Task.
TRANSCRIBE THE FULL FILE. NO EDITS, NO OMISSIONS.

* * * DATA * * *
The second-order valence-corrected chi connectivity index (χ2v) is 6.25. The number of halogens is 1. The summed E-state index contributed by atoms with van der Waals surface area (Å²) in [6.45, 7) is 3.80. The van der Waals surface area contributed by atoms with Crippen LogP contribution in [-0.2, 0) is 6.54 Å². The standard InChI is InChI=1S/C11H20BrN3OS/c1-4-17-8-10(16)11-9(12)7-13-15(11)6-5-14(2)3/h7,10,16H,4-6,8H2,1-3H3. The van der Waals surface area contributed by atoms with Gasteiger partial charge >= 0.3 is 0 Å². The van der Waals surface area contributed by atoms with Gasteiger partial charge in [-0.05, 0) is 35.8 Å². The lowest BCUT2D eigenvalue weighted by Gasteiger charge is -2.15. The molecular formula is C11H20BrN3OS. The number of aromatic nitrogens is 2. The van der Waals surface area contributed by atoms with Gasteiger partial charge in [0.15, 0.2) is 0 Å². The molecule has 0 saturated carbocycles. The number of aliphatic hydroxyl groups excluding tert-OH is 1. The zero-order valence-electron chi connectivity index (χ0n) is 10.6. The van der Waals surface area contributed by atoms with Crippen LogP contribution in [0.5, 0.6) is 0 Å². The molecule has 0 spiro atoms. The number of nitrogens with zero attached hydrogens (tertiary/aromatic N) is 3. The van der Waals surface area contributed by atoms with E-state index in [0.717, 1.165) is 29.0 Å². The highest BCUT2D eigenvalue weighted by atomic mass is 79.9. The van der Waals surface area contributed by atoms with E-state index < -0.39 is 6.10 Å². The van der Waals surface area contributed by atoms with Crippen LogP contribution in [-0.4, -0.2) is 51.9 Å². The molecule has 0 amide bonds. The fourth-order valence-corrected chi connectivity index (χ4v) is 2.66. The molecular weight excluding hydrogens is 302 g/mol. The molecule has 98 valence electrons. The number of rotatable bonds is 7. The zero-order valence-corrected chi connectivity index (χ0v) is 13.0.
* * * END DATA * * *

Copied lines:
The second-order valence-corrected chi connectivity index (χ2v) is 6.25. The number of halogens is 1. The summed E-state index contributed by atoms with van der Waals surface area (Å²) in [6.45, 7) is 3.80. The van der Waals surface area contributed by atoms with Crippen LogP contribution in [-0.2, 0) is 6.54 Å². The standard InChI is InChI=1S/C11H20BrN3OS/c1-4-17-8-10(16)11-9(12)7-13-15(11)6-5-14(2)3/h7,10,16H,4-6,8H2,1-3H3. The van der Waals surface area contributed by atoms with Gasteiger partial charge >= 0.3 is 0 Å². The van der Waals surface area contributed by atoms with Gasteiger partial charge in [-0.05, 0) is 35.8 Å². The lowest BCUT2D eigenvalue weighted by Gasteiger charge is -2.15. The molecular formula is C11H20BrN3OS. The number of aromatic nitrogens is 2. The van der Waals surface area contributed by atoms with Gasteiger partial charge in [0.15, 0.2) is 0 Å². The molecule has 0 saturated carbocycles. The number of aliphatic hydroxyl groups excluding tert-OH is 1. The zero-order valence-electron chi connectivity index (χ0n) is 10.6. The van der Waals surface area contributed by atoms with Crippen LogP contribution in [0.5, 0.6) is 0 Å². The molecule has 0 spiro atoms. The number of nitrogens with zero attached hydrogens (tertiary/aromatic N) is 3. The van der Waals surface area contributed by atoms with E-state index in [0.717, 1.165) is 29.0 Å². The highest BCUT2D eigenvalue weighted by atomic mass is 79.9. The van der Waals surface area contributed by atoms with E-state index < -0.39 is 6.10 Å². The van der Waals surface area contributed by atoms with Crippen LogP contribution in [-0.4, -0.2) is 51.9 Å². The molecule has 0 amide bonds. The fourth-order valence-corrected chi connectivity index (χ4v) is 2.66. The molecular weight excluding hydrogens is 302 g/mol. The molecule has 98 valence electrons. The number of rotatable bonds is 7. The zero-order valence-corrected chi connectivity index (χ0v) is 13.0.